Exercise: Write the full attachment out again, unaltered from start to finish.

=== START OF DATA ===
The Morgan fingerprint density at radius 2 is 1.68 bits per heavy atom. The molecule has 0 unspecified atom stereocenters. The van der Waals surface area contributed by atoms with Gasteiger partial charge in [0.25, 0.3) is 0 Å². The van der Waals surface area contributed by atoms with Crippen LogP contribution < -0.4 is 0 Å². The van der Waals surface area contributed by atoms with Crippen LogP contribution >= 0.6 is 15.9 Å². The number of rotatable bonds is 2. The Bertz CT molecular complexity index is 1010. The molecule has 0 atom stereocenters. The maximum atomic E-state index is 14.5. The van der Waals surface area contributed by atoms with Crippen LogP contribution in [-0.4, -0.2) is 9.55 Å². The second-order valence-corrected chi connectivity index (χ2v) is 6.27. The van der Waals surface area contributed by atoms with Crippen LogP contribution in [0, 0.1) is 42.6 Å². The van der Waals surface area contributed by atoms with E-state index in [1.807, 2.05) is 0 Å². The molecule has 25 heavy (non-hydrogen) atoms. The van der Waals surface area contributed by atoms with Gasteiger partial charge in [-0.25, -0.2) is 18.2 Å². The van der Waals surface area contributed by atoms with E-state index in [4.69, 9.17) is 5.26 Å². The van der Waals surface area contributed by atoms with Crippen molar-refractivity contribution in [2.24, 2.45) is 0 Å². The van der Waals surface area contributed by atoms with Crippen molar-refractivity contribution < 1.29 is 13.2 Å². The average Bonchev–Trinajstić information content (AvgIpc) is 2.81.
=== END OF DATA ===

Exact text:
The Morgan fingerprint density at radius 2 is 1.68 bits per heavy atom. The molecule has 0 unspecified atom stereocenters. The van der Waals surface area contributed by atoms with Gasteiger partial charge in [0.25, 0.3) is 0 Å². The van der Waals surface area contributed by atoms with Crippen LogP contribution < -0.4 is 0 Å². The van der Waals surface area contributed by atoms with Crippen LogP contribution >= 0.6 is 15.9 Å². The number of rotatable bonds is 2. The Bertz CT molecular complexity index is 1010. The molecule has 0 atom stereocenters. The maximum atomic E-state index is 14.5. The van der Waals surface area contributed by atoms with Crippen LogP contribution in [-0.4, -0.2) is 9.55 Å². The second-order valence-corrected chi connectivity index (χ2v) is 6.27. The van der Waals surface area contributed by atoms with Crippen LogP contribution in [0, 0.1) is 42.6 Å². The van der Waals surface area contributed by atoms with E-state index in [1.807, 2.05) is 0 Å². The molecule has 25 heavy (non-hydrogen) atoms. The van der Waals surface area contributed by atoms with Gasteiger partial charge in [-0.25, -0.2) is 18.2 Å². The van der Waals surface area contributed by atoms with E-state index in [4.69, 9.17) is 5.26 Å². The van der Waals surface area contributed by atoms with Crippen molar-refractivity contribution in [2.24, 2.45) is 0 Å². The van der Waals surface area contributed by atoms with Crippen molar-refractivity contribution < 1.29 is 13.2 Å². The average Bonchev–Trinajstić information content (AvgIpc) is 2.81.